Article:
The Collected Works of W. B. Yeats, Volume IV: Early Essays is part of a fourteen-volume series under the general editorship of eminent Yeats scholars George Bornstein and George Mills Harper. These volumes include virtually all of the Nobel laureate's published work, in authoritative texts with extensive explanatory notes. Early Essays, edited by the internationally esteemed Yeats scholars George Bornstein and the late Richard J. Finneran, includes the contents of the two most important collections of Yeats's critical prose, Ideas of Good and Evil(1903) and The Cutting of an Agate(1912, 1919). Among the seminal essays are considerations of Blake, Shakespeare, Shelley, Spenser, and Synge, as well as an extended discussion of the Japanese Noh theatre. The first scholarly edition of these materials, Early Essays offers a corrected text and detailed annotation of all allusions. Several appendices gather materials from early printings which were later excluded, as well as illuminating black-and-white illustrations. Early Essays is an essential sourcebook for understanding Yeats's career as both writer and literary critic, and for the development of modern poetry and criticism. Here, Yeats works out many of his key ideas on poetry, politics, and the theater. He gives interpretations of writers critical to his development and presents a compelling vision of Ireland and the modern world during the last decade of the nineteenth century and first two decades of the twentieth. As T. S. Eliot remarked, Yeats "was one of those few whose history is the history of their own time, who are a part of the consciousness of an age which cannot be understood without them." This volume displays a crucial part of that history.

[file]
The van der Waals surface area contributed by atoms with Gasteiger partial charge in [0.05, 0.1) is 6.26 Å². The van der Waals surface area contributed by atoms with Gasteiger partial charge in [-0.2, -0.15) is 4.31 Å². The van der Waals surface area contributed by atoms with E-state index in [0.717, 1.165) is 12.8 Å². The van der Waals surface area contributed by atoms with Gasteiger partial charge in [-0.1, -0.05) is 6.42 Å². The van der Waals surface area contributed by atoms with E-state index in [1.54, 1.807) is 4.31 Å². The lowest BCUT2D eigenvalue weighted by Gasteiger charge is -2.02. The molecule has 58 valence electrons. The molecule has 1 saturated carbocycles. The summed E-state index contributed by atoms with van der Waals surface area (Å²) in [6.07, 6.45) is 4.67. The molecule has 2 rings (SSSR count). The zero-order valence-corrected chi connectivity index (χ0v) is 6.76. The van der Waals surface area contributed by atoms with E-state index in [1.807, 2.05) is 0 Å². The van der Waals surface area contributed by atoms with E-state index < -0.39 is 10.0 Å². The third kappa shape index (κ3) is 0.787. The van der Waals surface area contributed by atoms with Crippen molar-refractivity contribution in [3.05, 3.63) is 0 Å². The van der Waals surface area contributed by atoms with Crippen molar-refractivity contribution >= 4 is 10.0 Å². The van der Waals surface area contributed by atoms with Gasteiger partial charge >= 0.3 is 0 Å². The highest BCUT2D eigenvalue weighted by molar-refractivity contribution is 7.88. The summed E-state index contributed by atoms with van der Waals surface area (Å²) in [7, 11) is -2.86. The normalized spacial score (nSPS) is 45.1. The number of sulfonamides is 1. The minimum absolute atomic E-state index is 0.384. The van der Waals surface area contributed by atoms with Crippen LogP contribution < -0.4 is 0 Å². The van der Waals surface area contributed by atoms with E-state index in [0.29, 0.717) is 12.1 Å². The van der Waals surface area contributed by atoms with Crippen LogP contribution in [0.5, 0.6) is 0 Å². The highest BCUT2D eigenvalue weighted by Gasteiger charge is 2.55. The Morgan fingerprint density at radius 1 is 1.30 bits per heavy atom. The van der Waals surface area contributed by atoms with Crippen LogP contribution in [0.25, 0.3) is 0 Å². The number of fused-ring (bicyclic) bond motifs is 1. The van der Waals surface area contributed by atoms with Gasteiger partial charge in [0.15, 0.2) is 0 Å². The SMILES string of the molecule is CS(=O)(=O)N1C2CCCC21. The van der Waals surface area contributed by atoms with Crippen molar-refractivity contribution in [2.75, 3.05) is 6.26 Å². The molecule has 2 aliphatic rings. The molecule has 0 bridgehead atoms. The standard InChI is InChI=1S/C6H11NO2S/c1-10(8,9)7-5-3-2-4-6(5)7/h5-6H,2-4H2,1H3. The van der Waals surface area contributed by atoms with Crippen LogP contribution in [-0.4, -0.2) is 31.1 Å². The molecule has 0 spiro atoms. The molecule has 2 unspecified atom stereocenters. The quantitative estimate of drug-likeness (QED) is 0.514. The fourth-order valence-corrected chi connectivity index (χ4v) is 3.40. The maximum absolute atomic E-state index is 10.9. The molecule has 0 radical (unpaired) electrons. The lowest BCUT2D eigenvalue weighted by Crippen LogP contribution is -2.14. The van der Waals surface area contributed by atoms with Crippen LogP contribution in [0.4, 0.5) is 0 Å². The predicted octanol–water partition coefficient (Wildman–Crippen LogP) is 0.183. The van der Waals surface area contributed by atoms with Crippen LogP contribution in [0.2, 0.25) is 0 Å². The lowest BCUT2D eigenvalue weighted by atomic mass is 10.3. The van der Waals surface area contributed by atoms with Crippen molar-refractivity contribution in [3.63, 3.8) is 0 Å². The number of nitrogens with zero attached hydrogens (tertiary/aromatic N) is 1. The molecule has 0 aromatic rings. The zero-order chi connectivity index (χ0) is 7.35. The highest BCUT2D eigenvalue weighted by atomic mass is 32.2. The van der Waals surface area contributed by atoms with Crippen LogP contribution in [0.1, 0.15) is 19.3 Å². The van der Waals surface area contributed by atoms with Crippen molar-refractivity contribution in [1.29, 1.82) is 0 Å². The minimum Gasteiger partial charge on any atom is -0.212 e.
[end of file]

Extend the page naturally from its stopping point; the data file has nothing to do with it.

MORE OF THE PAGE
While working on a facsimile edition and transcription of W. B. Yeats's surviving early manuscripts, renowned Yeats scholar George Bornstein made a thrilling literary discovery: thirty-eight unpublished poems written between the poet's late teens and late twenties. These works span the crucial years during which the poet "remade himself from the unknown and insecure young student Willie Yeats to the more public literary, cultural, and even political figure W. B. Yeats whom we know today." "Here is a poetry marked by a rich, exuberant, awkward, soaring sense of potential, bracingly youthful in its promise and its clumsiness, in its moments of startling beauty and irrepressible excess," says Brendan Kennelly. And the Yeats in these pages is already experimenting with those themes with which his readers will become intimate: his stake in Irish nationalism; his profound love for Maud Gonne; his intense fascination with the esoteric and the spiritual. With Bornstein's help, one can trace Yeats's process of self-discovery through constant revision and personal reassessment, as he develops from the innocent and derivative lyricist of the early 1880s to the passionate and original poet/philosopher of the 1890s. Reading-texts of over two dozen of these poems appear here for the first time, together with those previously available only in specialized literary journals or monographs. Bornstein has assembled all thirty-eight under the title Yeats had once planned to give his first volume of collected poems. Under the Moon is essential reading for anyone interested in modern poetry.
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